FNU MNU LNU said:
does she like fat retired old guys? and if so, do you still have her number? lol
I remember. The ones who would egg me on as a “goody two shoes” were the ones who never got into trouble somehow.
In Jedi Training when young I was.
Many seasoned Jedis mentors they were.
My mother was born into a family of nine children. I was born in the city she was raised in. The entire extended family was very close as long as my mother and her siblings lived, now not so much. So city vs country may not matter.
When I was five we left this province and moved to the east coast where my father was raised in a family of eight children who were not very close. This by the way was a mostly rural setting.
But the constant in our life was my mother who was a stay at home mom and my father who did the providing.
When I was eleven we returned to the city of my birth and again became part of the extended family of my mother. I won’t speak for my sisters but I have always been very bonded to my parents and as an adult I considered them my best friends.
I have always been a bean pole nerd and very much an introvert (INTP).So peer pressure on me was minimal at best. My youngest sisters who are very outgoing were a different story and both peer pressure and societal programming had quite an effect on them.
I do agree that their theory is good but I am not sure if during the teen years children will not rebel to some extent no matter what. I think that is some what normal as they prepare themselves to leave the nest. I have been witness to it many, many times. The good thing is, is that once adulthood comes on the bonding usually returns.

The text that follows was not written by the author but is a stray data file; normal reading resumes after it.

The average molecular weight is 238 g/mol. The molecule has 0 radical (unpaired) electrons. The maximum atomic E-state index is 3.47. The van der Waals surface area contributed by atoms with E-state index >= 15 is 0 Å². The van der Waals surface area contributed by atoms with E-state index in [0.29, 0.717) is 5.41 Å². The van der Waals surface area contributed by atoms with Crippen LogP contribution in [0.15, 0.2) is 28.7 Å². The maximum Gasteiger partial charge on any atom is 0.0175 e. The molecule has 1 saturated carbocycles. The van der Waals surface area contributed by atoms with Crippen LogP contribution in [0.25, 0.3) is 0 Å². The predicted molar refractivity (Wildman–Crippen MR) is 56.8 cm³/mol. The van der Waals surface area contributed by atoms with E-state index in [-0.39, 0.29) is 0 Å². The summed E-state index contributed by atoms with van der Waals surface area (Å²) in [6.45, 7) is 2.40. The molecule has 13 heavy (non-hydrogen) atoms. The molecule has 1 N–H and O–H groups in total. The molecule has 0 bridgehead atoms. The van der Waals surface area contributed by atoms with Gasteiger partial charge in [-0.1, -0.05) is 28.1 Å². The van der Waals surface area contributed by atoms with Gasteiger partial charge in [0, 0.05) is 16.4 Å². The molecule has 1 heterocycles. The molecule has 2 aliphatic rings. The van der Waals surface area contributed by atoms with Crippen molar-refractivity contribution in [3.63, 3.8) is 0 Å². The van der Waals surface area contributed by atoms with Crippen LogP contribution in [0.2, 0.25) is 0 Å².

I also think that it is good for children especially teens to develop peer friendships and learn how to get along/deal with people who are not part of their family. These are necessary skills for those who have to enter the workforce. It also allows them to see that friends may come and go but family can be constant.
I believe all children are born with a personality. And that different personalities will respond differently to the same stimuli. Raising children is essentially a crap shoot.
Fortunate you were.
Most humans only classmates they have.
Bad sources of guidance they are.
Good news: The Electoral College voted today and confirmed the election results. There were a few turncoats but, they affected nothing.
Luckily I had a good inner code
Where this come from it did?
How create it one can?
FML, I am sure you can find lots of gals like her anywhere. Mean girls are a dime a dozen 😉
Exactly Fuzzie, this gal always left someone else holding the bag!
Agreed Linny, I don’t think it so much the “where” a family lives (rural/urban/etc.) as in the “how” the family lives.
@ Fuzzie, I heard the actual count isn’t until Jan. 6? Or maybe I misunderstood that. Hopefully bc I am so darn sick of the loopholes people have been trying to squeeze thru! Give it up, people. He won. Let’s all make the best of it.
@ Yoda I will ponder on it but I think it comes from here: My mom always explained the “why” of a rule, so that it wasn’t just forbidden, it was for our own good. I have done the same w my girls every chance I get. I’d rather they do things because it is the right thing to do than because “it’s the rule.”
I suppose the 10 Commandments were part of the internal moral code, too. “God sees all!” so I knew He was always watching.
Also, I just wanted to be “good” and “a good person” so I never felt right about doing stuff I knew I shouldn’t. There was no “thrill” of rebellion like some would get.
There may be other reasons, too. I will ponder it.
ANd not that I didn’t make some bad choices anyway, but so many times my internal code would say, “Nah, better not…” I could have gotten in FAR more trouble, I guess we could put it that way. The “opportunities” were there. I mostly turned down those “opportunities” bc of the above.
Farm Boy said: